He said he saw in the video that the people in the room did not give him Harris CPR or check for any vital signs.
The family, community leaders and activists are calling for Emory to shut down its sleep center until a thorough investigation of Harris' death is conducted.
They delivered a letter to Emory's chief medical officer Monday calling for the center's closure and demanding that a copy of the video showing what happened to Harris in the time before his death be made available to both the family and the public.
State Sen. Vincent Fort expressed support for such efforts.
"They need to shut it [the center] down, have a thorough review of all the procedures and not open it until they can assure the public that it's being run the right way," he said.
In the statement, Emory said it "continues to express sympathy to the family of Mr. Harris" but it has no plans to release the video. "Emory cannot release the video recording of the sleep study because it must be viewed on special software that can only be seen in the sleep lab, where there are ongoing studies."
In the meantime, Fort said, he urged the public not to participate in any studies there.
"I would just tell the public if you're going to go over there, you need to think twice," he said. "If your physician or someone else assigns you or gets a referral over there, think twice before you go over there because what happened to Brandon could very well happen to them."
Michael Langford, a community activist with the United Youth-Adult Conference, has been heavily involved in the family's efforts. He said they have one goal in mind.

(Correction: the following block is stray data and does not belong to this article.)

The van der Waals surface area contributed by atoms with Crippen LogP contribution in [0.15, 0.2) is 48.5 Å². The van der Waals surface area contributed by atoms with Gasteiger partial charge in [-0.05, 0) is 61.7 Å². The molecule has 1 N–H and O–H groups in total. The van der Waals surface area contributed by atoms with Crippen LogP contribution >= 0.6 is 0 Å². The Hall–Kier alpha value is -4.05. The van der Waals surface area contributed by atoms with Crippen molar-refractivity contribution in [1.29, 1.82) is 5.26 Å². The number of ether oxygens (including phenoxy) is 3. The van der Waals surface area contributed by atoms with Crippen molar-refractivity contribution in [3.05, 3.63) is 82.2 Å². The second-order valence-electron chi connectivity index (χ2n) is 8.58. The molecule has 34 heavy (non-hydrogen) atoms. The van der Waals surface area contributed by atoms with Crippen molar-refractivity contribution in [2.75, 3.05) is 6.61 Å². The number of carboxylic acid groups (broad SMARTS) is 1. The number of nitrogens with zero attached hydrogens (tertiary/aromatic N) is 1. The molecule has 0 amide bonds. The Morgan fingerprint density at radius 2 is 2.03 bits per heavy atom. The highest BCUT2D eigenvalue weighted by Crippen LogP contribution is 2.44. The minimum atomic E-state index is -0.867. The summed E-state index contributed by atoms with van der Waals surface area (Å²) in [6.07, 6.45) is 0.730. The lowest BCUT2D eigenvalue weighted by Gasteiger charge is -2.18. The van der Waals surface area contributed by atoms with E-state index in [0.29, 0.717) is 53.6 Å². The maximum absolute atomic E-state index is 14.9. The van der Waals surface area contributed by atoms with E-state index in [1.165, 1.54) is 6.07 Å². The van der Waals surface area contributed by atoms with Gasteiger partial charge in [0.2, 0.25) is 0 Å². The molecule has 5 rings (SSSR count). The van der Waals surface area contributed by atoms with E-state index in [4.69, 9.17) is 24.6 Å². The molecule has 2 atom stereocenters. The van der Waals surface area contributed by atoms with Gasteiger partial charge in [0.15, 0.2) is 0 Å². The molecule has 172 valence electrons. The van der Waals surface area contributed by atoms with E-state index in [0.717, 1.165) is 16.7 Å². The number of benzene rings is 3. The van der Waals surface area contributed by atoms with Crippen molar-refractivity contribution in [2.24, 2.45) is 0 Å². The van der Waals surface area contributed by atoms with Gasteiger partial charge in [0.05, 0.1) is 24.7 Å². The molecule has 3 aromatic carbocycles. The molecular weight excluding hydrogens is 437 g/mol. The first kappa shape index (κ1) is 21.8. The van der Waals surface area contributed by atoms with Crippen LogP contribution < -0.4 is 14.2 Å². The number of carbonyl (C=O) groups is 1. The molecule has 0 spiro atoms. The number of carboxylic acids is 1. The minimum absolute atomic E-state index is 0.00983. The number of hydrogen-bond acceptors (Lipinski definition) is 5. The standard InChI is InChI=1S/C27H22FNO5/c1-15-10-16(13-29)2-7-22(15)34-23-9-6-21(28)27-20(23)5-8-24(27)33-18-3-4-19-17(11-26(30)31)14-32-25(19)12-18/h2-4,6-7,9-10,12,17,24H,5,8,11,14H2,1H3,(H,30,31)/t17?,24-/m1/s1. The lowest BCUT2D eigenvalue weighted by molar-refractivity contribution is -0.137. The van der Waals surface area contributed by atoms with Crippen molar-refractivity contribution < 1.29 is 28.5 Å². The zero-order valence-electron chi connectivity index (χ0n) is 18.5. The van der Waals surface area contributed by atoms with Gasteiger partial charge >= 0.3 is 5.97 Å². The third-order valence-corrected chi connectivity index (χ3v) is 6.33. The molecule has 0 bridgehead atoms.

"Our goal is not to embarrass Emory but to make sure the public's safety is priority number one," Langford said.
The statement from Emory said the cause of Harris' death was sudden cardiac arrest. "Mr. Harris died because of 'sudden cardiac death,' meaning that his heart stopped suddenly and without warning," the statement said.
Officials from the Dekalb County Medical Examiner's Office said they conducted a medical examiners inquiry on the case and based on that inquiry, there was no need for further investigation.
"He had a medical history that could explain a sudden death," Paul Kelhofer, director of the Dekalb County Medical Examiner's Office, said.
Lewis said he hopes people remember his nephew, a medical assistant with hopes of one day working for Emory, for his warm, effervescent personality.
Family members have started a children's youth program in Atlanta in Brandon's name, he said.
"Brandon was a very humble young man," he said. "But at the same time, he was very outgoing, very caring. He just loved life."